9 September 2005
Java Objects ColdFusion Views
The August 2005 issue of a prominent ColdFusion magazine wastes several pages on OO with ColdFusion.  Let's face it, CFC's are about as object oriented as PHP4: neither are enterprise-ready.  For one, they both lack the "Interface" construct, an absolute must for genuinely robust object oriented architectures.  There are other shortcomings as well, but interfaces provide an acid test as to developers' understanding of objects: if you don't grok interfaces, you shouldn't be leading an enterprise OO project.  All is not lost for ColdFusion however, it's advantage over PHP4 being it's foundation: Java.  Let Java do the OO "heavy lifting", and then leverage the servlet API's getServletContext().getRequestDispatcher() functionality to subsequently forward both request and response to ColdFusion templates.  OO with ColdFusion itself is not necessary to its continued thriving, rather it can provide the view component of MVC under Java.
Posted by htmatters at 6:54 AM | Comments (0)
11 August 2005
ColdFusionMX7 Servlet Development
How to start developing servlets under ColdFusionMX7 (in 150 words or less ;)
Posted by htmatters at 7:40 AM | Comments (0)
19 June 2005
Open Source ColdFusion
To augment your choice of free ColdFusion components, look no further  than  cfopen.org.  It describes itself as a "a collaborative software  development  environment designed to facilitate the development of open source  software  for ColdFusion."  Here you will find not just components, but even  full-fledged frameworks (not unlike FuseBox) that can provide the  foundation  for an entire site.  More and more of these ColdFusion projects are  supporting freely available databases as well, e.g. MySQL.  Besides  downloading existing software, you can establish your own project, or  apply  to join an existing one, for instance if you want to contribute some  customizations you've made.  And don't forget to google "ColdFusion  Open  Source" while you're at it.  This will return results ranging from  custom  tags all the way to content management systems.
Posted by htmatters at 5:28 AM | Comments (0)
22 May 2005
Blue Dragon Redux & CFEclipse
First some corrections to last month's column regarding NewAtlanta's free  ColdFusion implementation, "BlueDragon", specifically the Linux version.  As of version 6.2, distributions more current than RedHat 9, including Fedora  Core 1/2/3, are indeed supported.  Furthermore, configuration issues,  particularly integrating BlueDragon with Apache, can be overcome through a  thorough reading of the installation guide.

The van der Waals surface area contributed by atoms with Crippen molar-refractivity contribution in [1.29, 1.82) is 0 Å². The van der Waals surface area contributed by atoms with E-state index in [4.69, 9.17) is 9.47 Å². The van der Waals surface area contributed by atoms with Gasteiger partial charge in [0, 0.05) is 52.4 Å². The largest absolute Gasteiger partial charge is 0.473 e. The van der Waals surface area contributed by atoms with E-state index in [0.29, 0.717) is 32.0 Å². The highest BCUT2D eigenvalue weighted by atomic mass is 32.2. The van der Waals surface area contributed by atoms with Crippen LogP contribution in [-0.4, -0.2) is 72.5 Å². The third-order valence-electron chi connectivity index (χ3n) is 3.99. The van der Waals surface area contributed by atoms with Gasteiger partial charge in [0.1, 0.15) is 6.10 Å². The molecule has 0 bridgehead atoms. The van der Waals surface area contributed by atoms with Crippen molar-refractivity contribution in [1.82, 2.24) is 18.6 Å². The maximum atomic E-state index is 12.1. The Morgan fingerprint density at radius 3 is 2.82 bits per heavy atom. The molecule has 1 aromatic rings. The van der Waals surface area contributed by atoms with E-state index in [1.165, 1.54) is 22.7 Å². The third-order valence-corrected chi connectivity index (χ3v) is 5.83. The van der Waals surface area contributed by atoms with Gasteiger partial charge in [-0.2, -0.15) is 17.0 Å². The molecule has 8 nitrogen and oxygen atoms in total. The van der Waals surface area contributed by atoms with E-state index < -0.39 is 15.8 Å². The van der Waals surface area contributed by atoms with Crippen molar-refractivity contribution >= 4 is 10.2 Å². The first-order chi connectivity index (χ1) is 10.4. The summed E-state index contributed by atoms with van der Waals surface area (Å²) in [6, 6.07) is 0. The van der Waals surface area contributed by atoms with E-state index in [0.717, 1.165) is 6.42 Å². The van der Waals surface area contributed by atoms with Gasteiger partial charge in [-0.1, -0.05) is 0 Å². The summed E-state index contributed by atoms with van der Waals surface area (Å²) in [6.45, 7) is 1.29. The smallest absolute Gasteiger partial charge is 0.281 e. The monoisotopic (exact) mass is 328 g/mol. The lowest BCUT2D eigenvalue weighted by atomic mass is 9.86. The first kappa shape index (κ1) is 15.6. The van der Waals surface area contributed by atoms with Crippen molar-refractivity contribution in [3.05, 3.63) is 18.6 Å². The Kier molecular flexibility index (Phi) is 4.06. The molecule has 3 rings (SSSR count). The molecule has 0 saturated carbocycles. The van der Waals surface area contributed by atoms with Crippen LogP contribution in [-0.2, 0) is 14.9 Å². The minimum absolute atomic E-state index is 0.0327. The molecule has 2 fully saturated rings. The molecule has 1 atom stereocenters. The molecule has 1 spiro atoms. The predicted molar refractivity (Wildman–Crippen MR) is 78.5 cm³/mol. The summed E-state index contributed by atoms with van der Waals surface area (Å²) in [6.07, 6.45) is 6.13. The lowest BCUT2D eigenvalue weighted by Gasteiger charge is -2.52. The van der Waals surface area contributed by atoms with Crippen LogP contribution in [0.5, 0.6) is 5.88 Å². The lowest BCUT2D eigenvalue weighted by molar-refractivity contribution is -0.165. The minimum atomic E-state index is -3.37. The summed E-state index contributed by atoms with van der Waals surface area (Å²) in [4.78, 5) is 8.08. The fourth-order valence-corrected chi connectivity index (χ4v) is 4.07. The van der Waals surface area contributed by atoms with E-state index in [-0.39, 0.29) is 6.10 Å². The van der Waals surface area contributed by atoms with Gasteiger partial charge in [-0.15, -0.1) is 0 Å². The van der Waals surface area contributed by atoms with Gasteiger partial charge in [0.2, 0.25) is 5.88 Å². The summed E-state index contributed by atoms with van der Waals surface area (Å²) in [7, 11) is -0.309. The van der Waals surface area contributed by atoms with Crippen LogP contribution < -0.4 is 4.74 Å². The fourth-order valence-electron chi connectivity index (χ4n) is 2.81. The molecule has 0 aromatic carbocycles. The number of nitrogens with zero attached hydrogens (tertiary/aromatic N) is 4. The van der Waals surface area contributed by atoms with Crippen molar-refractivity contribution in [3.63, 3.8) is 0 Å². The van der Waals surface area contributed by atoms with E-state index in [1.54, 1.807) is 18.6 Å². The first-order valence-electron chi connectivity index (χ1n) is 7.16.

Since BlueDragon comes in a free version, let's consider another free tool  for ColdFusion, the Eclipse plugin "cfeclipse".   Eclipse is now the de  facto Java IDE (60% now use it, according to onjava.com's 2004 survey), and  is becoming more popular for other languages because of it's plug-in  architecture.  CFEclipse does not provide WYSIWYG editing, but if you also  develop in Java, perhaps even custom ColdFusion tags, then Eclipse with  CFEclipse really makes sense.
All the software you will need to get up and running with CFEclipse is  available at the following sites:

Posted by htmatters at 3:00 PM | Comments (3)
22 April 2005
Blue Dragon Server
If you are looking for a FREE ColdFusion engine that, unlike ColdFusion Express, continues to be actively developed, look no further than New Atlanta Communication's "Blue Dragon Server" (http://www.newatlanta.com/products/bluedragon/index.cfm). Your best bet is to install version 6.2 alongside IIS on Windows XP Pro or Windows Server 2003, enabling ColdFusion on the default port 80, as well as its own port, 8080.  

Linux however is more problematic. New Atlanta 's documentation recommends RedHat 9 for free BlueDragon, but RedHat no longer supports that distribution. The good news is that it will install on Fedora Core 3, though in my experience with this configuration, it won't integrate with Apache. Regardless, you can develop and test your ColdFusion apps on port 8080, making BlueDragon definitely worth a try on either Windows or Linux.
Posted by htmatters at 3:49 PM | Comments (0)